Already struggling to cope with malnutrition, Nepal now faces a new burden: ObesityNepal Demographic Health Survey of 2016 found that 36 percent of children under the age of five years were suffering from chronic malnutrition.
A few weeks ago, six-year-old Kushal Ghale and eight-year-old Kajal Ghale were discharged from a nutrition rehabilitation home in Lalitpur.
The Ghale siblings, who come from a small village of Rorang Rural Municipality in Dhading, were referred to the rehab home after they were diagnosed with moderate acute malnourishment by doctors.
Kushal, who was supposed to be at least 15.2 kg to 16.5 kg as per his age and height, was 13.4 kg and his sister, who was supposed to be weighing 19.9 to 22 kg as per the World Health Organization's protocol, was only 16.8 kg.
"It was too tough for us to feed homemade food to the siblings in our rehab home," Sunita Rimal, coordinator of malnutrition prevention and treatment programme of Nepal Youth Foundation, told the Post. "We discharged them after 20 days, when Kushal weighed 14.7 kg and his sister Kajol weighed 18.7 kg."
According to the World Health Organization, many low- and middle-income countries like Nepal are now facing a "double burden" —under-nutrition as well as a rapid upsurge in obesity-related cases, particularly in the urban areas.
The UN health agency said children in low- and middle-income countries are more vulnerable to prenatal, infant, and young child inadequate nutrition. At the same time, it said that children are being exposed to high-fat, high-sugar, high-salt, energy-dense, and micronutrient-poor foods, which tend to be not only lower in terms of cost, but also in nutrient quality. These dietary patterns, in conjunction with lower levels of physical activity, result in sharp increases in childhood obesity. Meanwhile, the undernutrition issues remain largely unsolved.
According to Rimal, the father of the siblings is employed abroad for the past several years. Their mother runs a small grocery shop. Both father and mother give the children money to spend on food. The mother did not object when her children insisted on processed foods, which made them dependent on unhealthy food items.
“Finally, the children stopped eating food cooked at home, which made them malnourished,” said Rimal. “On the other hand, the number of obese children is rising significantly due to their excessive consumption of unhygienic and junk food.”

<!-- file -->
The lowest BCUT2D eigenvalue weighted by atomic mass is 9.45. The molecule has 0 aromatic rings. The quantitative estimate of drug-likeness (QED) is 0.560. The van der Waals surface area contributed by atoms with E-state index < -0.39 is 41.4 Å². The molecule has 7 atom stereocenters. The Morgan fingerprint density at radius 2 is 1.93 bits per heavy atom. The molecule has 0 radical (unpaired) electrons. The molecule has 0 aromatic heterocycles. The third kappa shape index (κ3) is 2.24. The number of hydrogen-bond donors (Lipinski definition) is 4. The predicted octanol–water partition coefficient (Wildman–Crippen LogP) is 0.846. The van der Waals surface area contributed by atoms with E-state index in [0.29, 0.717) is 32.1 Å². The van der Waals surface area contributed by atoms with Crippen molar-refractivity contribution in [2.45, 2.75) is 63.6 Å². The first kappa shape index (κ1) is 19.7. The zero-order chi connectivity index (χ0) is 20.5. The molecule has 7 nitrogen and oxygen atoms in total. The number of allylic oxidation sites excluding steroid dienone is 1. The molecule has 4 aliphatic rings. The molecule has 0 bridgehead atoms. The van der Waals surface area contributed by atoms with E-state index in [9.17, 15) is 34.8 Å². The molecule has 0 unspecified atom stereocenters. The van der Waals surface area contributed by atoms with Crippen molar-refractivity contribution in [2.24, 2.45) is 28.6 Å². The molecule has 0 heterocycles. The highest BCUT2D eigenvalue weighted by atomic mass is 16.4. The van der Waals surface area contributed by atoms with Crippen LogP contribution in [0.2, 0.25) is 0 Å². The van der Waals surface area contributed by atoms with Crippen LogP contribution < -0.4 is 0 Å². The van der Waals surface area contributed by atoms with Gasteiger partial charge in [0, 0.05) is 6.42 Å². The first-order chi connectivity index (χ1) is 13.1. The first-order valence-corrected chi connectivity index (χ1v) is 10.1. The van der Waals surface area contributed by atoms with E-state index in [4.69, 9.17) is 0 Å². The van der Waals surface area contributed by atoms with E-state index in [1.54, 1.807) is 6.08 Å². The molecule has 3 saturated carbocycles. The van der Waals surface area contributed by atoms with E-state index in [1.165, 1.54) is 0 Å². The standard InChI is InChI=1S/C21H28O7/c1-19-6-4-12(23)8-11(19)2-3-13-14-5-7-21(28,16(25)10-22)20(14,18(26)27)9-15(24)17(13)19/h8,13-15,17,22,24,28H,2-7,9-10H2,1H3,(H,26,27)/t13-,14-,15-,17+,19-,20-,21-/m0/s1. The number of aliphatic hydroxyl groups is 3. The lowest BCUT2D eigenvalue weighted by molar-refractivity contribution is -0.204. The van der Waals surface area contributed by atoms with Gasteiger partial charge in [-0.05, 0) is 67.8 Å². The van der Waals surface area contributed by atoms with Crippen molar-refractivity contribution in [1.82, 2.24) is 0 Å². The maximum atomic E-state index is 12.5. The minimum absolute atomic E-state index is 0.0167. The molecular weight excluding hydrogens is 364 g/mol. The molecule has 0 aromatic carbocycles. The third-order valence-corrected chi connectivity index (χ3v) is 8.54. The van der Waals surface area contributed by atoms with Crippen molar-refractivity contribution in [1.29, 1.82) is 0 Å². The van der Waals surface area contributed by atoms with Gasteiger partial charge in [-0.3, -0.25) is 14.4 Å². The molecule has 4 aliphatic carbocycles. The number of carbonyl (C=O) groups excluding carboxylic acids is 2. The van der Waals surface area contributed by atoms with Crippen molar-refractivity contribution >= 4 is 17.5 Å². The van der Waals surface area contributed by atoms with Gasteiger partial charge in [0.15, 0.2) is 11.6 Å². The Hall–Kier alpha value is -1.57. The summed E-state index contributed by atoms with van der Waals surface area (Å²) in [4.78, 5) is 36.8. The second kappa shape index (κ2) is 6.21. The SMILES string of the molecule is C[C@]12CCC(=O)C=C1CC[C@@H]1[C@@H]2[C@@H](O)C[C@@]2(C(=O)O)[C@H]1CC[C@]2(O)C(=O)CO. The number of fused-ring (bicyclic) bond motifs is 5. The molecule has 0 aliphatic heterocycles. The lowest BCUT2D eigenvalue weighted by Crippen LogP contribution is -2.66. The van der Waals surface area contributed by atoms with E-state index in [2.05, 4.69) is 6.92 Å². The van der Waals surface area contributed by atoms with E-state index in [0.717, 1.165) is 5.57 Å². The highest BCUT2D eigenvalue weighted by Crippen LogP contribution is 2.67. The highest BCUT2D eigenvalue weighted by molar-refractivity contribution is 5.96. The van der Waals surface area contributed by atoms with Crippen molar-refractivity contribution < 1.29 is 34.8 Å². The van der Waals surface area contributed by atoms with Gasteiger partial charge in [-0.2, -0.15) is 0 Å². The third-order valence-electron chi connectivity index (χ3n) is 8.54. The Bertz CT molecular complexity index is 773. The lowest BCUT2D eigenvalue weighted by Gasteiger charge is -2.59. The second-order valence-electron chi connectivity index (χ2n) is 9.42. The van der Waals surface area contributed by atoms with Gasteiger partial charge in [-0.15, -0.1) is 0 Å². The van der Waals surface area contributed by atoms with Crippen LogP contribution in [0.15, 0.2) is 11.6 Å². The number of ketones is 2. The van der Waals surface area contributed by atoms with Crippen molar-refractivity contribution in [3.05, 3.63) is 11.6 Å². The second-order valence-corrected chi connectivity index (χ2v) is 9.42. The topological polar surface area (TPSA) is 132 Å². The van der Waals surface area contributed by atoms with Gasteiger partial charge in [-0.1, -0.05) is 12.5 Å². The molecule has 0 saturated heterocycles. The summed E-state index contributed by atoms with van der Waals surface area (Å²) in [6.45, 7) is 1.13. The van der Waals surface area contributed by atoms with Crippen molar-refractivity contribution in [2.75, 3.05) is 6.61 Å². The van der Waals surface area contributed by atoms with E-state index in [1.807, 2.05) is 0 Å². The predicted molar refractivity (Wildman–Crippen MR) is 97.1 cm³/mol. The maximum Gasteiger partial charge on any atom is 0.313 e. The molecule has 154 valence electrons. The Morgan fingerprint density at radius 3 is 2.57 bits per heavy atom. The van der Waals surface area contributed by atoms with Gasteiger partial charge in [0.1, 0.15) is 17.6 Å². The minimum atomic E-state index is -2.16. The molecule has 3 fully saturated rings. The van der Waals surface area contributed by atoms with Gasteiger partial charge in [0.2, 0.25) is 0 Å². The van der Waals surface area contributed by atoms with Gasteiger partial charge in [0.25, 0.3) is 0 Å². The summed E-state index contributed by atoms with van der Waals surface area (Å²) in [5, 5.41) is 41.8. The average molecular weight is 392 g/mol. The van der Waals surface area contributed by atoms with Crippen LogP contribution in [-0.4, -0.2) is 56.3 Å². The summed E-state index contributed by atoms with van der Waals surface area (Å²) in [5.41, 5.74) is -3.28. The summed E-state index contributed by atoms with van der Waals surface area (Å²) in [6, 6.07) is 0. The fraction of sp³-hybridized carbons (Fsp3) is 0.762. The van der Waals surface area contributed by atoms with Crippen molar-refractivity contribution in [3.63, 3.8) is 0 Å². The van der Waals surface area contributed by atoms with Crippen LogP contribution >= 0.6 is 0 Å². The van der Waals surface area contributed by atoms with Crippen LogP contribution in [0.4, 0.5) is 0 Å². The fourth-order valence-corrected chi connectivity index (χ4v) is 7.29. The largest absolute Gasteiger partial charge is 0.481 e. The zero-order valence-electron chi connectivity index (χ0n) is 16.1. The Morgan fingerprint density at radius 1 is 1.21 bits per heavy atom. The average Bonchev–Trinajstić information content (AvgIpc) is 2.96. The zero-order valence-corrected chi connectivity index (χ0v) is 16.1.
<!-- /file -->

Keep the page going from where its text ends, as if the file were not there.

The country, which has long been struggling to mitigate malnourishment problems, now has to deal with obesity and junk food problems simultaneously, as the use of junk and processed food has become rampant across the country.
"Children are either malnourished (due to lack of food to eat) or overnourished (obese) due to overeating of unhealthy food," Dr Atul Upadhyay, project coordinator at Helen Keller International told the Post. "People relate obesity to being healthy, which is wrong. These are symptoms of nutrition-related problems."
A recent study carried out by Helen Keller International shows that Nepali children are getting a quarter of their calories from junk food. While over-consumption of junk food is often associated with obesity, the study found links to malnutrition and stunting as well.
Researchers from Helen Keller International did a study on families of 745 children throughout the Valley, testing nutritional effects of snack consumption. Published in the Journal of Nutrition, it found a host of factors strongly associated with stunted growth and malnutrition.
The study found that junk food contributed to nearly half of some youngsters’ diets, and those with higher intake of unhealthy snacks were less nourished than those with lower intakes, and they were more likely to be shorter in terms of height.
Experts blamed easy access of processed foods, their cheaper prices, enhanced taste, rise in the number of working mothers, which prevents them from cooking healthy food at home, for the rise in the number of malnutrition and obesity cases.
Similarly, the behavioural factor—such as excessive consumption of cakes and pastries, not doing physical labour in urban areas—is equally responsible for the rise in obesity-related problems.
"Earlier we used to think that malnutrition problems are associated with poverty, but it is rampant in children of well-off families," said Upadhyay. "People often relate obesity with good health, which is a misconception. Obesity leads to chronic diseases."
Upadhyay said that the government has to relay a strategic message to the public about the excessive consumption of junk food and its consequences. "At the same time, a regulatory authority should be set up to regulate unhealthy food items," he added. "The time to take action has come."
Kedar Prasad Parajuli, chief of the nutrition section at the Family Welfare Division under the Department of Health Services, said the coordination among several government ministries and other stakeholders is needed to deal with the nutritional issues.
"Separate agencies work on the import, production, quality monitoring, marketing and others," said Parajuli. “Without coordination of all stakeholders, we can do nothing. We have been working on the awareness part.”
Malnutrition is brewing into a silent crisis for Nepal. According to the Nepal Demographic Health Survey of 2016, 36 percent of children under the age of five years were suffering from chronic malnutrition, while 10 percent suffered from acute malnutrition. Another 27 percent of the children were underweight and one percent overweight, the study found.